Starting School Later has Benefits


School and sleep, the two most important words that start with “S” in every kid’s life. Going to school involves extreme mental toughness, but actually excelling in school involves much more. Teenagers aged 13 to 18 need 8 to 10 hours of sleep per night, but according to the Centers for Disease Control and Prevention, more than 70% of high schoolers don’t get enough sleep on school nights. This is affecting each and every student’s performance. Without the recommended amount of sleep each night we can’t be fully engaged and ready to learn.


Many things come from sleep deprivation that causes issues in teens. According to Ruthann Richter, a researcher at Standford School of Medicine, “Sleep deprivation increases the likelihood teens will suffer myriad negative consequences, including an inability to concentrate, poor grades, drowsy-driving incidents, anxiety, depression, thoughts of suicide and even suicide attempts.” To understand why teens are sleep deprived we must understand the brain of teens’ during their crucial resting hours. In a 1990 study, Richter discovered that teens have a biologic tendency to go to sleep almost 2 hours later than those under 13. Although this was discovered, highschools all around the world typically start the day at a relatively early hour.


According to the CDC, 42 states reported that most (75%-100%) of public middle and high schools started before 8:30. am. According to pediatric sleep specialist, Rafael Pelayo, MD, with the Stanford Sleep Disorders Clinic, this means “teens’ sleep is compressed, and they must wake up before they are physically or mentally ready. Because of this, teens lose not only their natural rhythm sleep, but hours of necessary dream-rich, rapid-eye-movement sleep, which is considered some of the deepest, most productive sleep time.”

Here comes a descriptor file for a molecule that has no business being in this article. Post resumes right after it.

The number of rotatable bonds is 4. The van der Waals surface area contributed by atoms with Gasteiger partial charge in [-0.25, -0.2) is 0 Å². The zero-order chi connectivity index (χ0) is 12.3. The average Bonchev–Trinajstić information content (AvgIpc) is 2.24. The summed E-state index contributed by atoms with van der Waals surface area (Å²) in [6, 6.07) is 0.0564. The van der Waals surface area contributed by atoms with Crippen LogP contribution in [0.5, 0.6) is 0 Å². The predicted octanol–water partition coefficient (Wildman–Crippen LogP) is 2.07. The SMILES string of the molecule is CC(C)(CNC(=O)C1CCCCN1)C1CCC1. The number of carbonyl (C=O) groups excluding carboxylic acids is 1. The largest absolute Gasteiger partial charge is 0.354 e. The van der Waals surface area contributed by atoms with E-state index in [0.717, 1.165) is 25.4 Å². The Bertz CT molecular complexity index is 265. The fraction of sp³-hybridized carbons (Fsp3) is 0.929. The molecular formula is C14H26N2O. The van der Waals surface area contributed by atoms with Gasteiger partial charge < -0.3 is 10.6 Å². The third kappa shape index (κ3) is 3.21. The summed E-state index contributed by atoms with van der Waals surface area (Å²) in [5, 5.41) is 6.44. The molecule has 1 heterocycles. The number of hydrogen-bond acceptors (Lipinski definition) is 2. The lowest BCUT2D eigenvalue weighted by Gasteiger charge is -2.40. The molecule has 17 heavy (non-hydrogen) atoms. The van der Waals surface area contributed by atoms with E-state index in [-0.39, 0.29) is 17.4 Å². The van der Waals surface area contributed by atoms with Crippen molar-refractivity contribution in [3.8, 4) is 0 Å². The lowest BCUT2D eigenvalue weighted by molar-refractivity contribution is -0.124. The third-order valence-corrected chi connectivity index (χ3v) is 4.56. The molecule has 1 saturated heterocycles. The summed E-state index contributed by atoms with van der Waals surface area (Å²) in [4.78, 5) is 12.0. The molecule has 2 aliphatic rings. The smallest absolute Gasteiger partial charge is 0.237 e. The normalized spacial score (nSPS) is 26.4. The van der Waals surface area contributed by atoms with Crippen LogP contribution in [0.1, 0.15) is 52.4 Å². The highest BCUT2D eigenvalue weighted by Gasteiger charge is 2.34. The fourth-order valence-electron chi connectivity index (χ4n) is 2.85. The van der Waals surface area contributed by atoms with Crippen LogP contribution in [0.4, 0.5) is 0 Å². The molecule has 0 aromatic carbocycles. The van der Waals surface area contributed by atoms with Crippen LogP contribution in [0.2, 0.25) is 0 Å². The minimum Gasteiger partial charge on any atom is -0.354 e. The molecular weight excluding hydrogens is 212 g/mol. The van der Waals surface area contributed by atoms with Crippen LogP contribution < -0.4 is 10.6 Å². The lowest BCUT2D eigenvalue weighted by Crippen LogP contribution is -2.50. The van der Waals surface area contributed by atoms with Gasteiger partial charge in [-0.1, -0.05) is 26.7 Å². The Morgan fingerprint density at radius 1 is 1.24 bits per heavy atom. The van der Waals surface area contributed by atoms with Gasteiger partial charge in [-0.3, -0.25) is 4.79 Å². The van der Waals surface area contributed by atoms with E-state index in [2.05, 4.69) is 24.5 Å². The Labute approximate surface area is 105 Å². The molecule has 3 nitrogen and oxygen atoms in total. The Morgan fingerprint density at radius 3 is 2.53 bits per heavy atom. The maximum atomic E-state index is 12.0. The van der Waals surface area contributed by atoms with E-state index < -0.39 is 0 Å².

Getting the correct amount of sleep however, can only benefit teens, starting with increased academic outcomes. According to the same Stanford medicine study, William Dement says that because of sleep deprivation we aren’t able to gauge kids actual abilities in all academic fields. A national study showed that the National Assessment of Educational Progress math scores for eighth graders would increase as much as 8 points if schools started one hour later, which many experts say is equivalent to almost a full grade-level increase.


Another benefit to more sleep is less tardiness. 

According to Joy Wake, advocacy director for Start School Later, “Repeated studies show that starting secondary schools at 8:30 a.m. or later significantly boosts on-time attendance.”  Lastly, getting more sleep increases both mental and physical health. Teens who reported they got at least 8 hours of sleep per night were more likely to say they have good overall health, and less likely to report being depressed or using caffeine and other substances, per a study by the Center for Applied Research and Educational Improvement at the University of Minnesota.


In essence, schools starting later would not only have a positive effect on the mental and physical health of teens all around the world, but also less sleep deprivation and increased attendance at schools.